LABOR’S bungled $1 billion electronic health records system will be reviewed after being used by so few people it ended up costing $200,000 per patient.
Health Minister Peter Dutton yesterday said just a few hundred doctors were using the system with just 5000 patients using the Personally Controlled Electronic Health Records program which has previously been described as “shambolic”.
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A lack of software had prevented many doctors even accessing patient records.
“The problem is that the former government spent about $1 billion in this area and the number of people actively using the records numbers in the thousands,” he told Sky News. “There are only a few hundred doctors actually uploading details into people’s files. It has been a scandal. On those numbers it runs at about $200,000 a patient.”
Executive director of the UnitingCare Health Group in Queensland, Richard Royle, who is also vice president of the Australian Private Hospitals Association, has been given the job of reviewing the program.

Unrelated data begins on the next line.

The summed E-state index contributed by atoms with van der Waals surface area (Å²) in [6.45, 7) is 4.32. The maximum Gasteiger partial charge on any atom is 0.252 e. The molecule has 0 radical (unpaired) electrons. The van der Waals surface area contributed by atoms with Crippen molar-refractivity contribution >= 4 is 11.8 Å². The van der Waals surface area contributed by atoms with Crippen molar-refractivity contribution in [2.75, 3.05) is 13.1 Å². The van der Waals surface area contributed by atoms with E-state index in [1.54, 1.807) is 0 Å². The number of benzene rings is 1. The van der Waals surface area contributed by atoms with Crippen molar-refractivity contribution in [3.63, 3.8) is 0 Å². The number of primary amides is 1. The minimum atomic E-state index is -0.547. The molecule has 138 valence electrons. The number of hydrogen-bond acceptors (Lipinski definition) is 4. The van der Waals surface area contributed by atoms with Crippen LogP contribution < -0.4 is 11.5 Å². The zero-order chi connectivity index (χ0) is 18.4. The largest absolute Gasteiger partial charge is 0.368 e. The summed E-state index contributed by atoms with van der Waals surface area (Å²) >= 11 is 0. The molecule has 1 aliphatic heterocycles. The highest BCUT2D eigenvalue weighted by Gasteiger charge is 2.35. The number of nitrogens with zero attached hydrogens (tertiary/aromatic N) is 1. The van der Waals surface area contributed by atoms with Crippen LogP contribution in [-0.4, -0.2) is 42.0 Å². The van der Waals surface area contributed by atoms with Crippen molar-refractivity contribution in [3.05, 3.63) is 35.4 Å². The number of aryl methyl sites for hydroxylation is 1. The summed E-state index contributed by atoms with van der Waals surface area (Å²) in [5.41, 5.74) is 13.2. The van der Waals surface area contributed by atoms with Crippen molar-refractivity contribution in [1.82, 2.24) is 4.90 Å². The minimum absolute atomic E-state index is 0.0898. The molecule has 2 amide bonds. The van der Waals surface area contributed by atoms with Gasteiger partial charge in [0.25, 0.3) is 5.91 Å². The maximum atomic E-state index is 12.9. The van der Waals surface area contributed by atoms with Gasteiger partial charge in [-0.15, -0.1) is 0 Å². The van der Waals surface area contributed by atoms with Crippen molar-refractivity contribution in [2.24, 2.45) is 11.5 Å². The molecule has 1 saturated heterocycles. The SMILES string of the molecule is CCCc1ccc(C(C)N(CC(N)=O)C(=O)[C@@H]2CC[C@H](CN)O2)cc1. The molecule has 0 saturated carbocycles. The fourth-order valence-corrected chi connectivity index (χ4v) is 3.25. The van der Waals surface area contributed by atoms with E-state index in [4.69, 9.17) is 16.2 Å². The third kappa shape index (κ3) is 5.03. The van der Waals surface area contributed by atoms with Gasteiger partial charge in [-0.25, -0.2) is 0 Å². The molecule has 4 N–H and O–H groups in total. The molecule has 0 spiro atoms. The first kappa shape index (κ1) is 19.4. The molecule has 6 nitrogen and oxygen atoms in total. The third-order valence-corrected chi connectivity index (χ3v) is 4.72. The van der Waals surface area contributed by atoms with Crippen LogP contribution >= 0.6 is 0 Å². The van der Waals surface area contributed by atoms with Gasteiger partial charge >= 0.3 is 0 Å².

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Australian Medical Association president Dr Steve Hambleton will help with the review.
Mr Dutton said: “The government fully supports the concept of electronic health records but it must be fit for purpose and cost effective.”
He compared the roll-out of the e-health records program to the cost blowouts associated with the National Broadband Network.
The review will be open to submissions from the public
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- Failed health system faces the axe (dailytelegraph.com.au)
- E-health rollout has not met expectations: doctors (abc.net.au)
- Govt launches e-health records inquiry (sbs.com.au)